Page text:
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Financial Crime: Respected nurse lived secret life as key money launderer in a phony U.S. Navy procurement scam

A respected nursing school teacher who secretly was a key money launderer in a scheme in which criminals posed as U.S. Navy procurement officers to rip off military contractors has been sentenced to two years in prison.

Eunice Bisong Nkongho, 40, of Los Angeles, was convicted in October of moving hundreds of thousands of dollars in proceeds from the theft of thousands of TVs, computers and communications devices and sending it to her husband in Nigeria.

Prosecutors said the scheme involved the use of phony Navy email addresses in the name of a purported procurement officer named Daniel Drunz to order expensive electronics and communications equipment from military contractors and then selling the goods and wiring the money overseas.

As the contractors had long standing relationships with the Navy, they didn’t require up-front payments for the goods, according to court documents.

Seven other defendants in the case, several of whom had long rap sheets, have pleaded guilty or have been convicted at trial. Nkongho had no criminal history. Her husband, Peter Unakalu, has also been charged, but remains at large, prosecutors said. 

Nkongho had been a registered nurse and nurse practitioner in California since 2013. According to court documents, she had served as the director of the psychiatric nursing program at Charles Drew University in Los Angeles and had worked at the LAC-USC Medical Center. In letters submitted to the court, co-workers described her as well-respected, dedicated and highly ethical.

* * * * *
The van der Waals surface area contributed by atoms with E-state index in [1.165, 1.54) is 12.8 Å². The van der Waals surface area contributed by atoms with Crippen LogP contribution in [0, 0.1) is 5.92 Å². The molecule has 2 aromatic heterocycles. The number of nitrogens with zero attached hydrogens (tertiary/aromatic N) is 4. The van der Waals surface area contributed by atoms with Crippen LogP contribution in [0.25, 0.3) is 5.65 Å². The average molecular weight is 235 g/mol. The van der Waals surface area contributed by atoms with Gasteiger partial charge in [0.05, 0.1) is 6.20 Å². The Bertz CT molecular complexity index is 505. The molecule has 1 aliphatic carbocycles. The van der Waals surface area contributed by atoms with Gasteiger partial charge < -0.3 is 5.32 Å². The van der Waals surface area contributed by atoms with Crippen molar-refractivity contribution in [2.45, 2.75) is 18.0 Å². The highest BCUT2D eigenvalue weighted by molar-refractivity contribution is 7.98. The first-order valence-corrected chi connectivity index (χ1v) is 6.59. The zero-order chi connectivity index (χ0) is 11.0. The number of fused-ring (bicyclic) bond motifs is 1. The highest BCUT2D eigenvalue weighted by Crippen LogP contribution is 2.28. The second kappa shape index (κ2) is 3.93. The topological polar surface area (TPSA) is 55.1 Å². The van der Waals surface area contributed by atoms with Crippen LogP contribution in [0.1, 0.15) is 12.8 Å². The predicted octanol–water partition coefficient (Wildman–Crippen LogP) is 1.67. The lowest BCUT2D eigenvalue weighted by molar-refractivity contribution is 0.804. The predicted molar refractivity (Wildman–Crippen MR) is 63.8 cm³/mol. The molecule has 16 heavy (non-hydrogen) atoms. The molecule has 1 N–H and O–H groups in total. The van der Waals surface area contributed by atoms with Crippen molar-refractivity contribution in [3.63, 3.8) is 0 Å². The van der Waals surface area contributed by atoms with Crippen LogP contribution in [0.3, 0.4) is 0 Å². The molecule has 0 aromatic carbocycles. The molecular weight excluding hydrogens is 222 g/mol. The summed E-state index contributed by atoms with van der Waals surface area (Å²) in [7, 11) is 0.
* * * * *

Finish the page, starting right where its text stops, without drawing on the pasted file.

Nkongho was initially charged with involvement in the theft and sale of the goods, but those charges were later dropped and her only role in the scheme was laundering money, which she did at the behest of her husband, said her attorney Gregory Smith. 

“She would never have gotten into this if it wasn’t for her husband,” he said.

Unakalu’s lawyer declined to comment.

In the scheme, the defendants were accused of having thousands of big-screen televisions, iPhones, iPads, computers and other specialized communications equipment sent to warehouses they rented on the East Coast. They would then send them to the West Coast where the items would be sold, prosecutors said.

The firms that were defrauded weren’t identified in court documents but were described as a Washington-based business that provides wireless voice and data services, a Virginia wholesale distributor of audio and video products, and a defense contractor in Maryland.

The proceeds would then be sent to Nkongho who would begin wiring the money in amounts small enough not to trigger bank reporting requirements to her husband in Nigeria, prosecutors said. She also would allegedly deliver bags containing hundreds of thousands of dollars in cash to her co-defendants to pay them for their role in the scheme. 

The scam came unwound when a Federal Express deliverer flagged a shipment of more than 100 televisions to the West Coast address as suspicious. That triggered an investigation that eventually led agents with the Department of Homeland security to contact the Navy to determine whether Daniel Drunz was a real person.

The probe quickly determined Drunz did not exist and that the “navy-mil.us” email address that the defendants used were in fact ghost Yahoo! accounts that had been set up in 2015.

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